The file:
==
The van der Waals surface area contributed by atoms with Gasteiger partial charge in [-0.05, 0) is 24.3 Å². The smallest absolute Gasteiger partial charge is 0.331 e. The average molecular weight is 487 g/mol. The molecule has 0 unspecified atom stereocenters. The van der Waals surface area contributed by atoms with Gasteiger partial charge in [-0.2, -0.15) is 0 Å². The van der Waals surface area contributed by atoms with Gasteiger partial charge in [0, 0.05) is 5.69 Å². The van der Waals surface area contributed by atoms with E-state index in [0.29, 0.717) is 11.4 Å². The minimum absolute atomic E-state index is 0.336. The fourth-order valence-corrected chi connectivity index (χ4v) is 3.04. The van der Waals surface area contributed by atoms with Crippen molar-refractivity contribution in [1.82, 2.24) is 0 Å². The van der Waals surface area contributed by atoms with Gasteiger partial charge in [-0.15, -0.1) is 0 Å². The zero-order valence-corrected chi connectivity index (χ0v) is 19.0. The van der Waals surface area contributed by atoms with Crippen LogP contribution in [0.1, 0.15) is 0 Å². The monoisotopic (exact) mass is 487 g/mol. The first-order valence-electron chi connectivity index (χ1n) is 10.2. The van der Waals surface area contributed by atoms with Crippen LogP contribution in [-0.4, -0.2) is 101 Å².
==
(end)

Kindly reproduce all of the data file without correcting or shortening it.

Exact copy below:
The van der Waals surface area contributed by atoms with Gasteiger partial charge in [-0.05, 0) is 24.3 Å². The smallest absolute Gasteiger partial charge is 0.331 e. The average molecular weight is 487 g/mol. The molecule has 0 unspecified atom stereocenters. The van der Waals surface area contributed by atoms with Gasteiger partial charge in [-0.2, -0.15) is 0 Å². The van der Waals surface area contributed by atoms with Gasteiger partial charge in [0, 0.05) is 5.69 Å². The van der Waals surface area contributed by atoms with E-state index in [0.29, 0.717) is 11.4 Å². The minimum absolute atomic E-state index is 0.336. The fourth-order valence-corrected chi connectivity index (χ4v) is 3.04. The van der Waals surface area contributed by atoms with Crippen molar-refractivity contribution in [1.82, 2.24) is 0 Å². The van der Waals surface area contributed by atoms with Gasteiger partial charge in [-0.15, -0.1) is 0 Å². The zero-order valence-corrected chi connectivity index (χ0v) is 19.0. The van der Waals surface area contributed by atoms with Crippen LogP contribution in [0.1, 0.15) is 0 Å². The monoisotopic (exact) mass is 487 g/mol. The first-order valence-electron chi connectivity index (χ1n) is 10.2. The van der Waals surface area contributed by atoms with Crippen LogP contribution in [-0.4, -0.2) is 101 Å².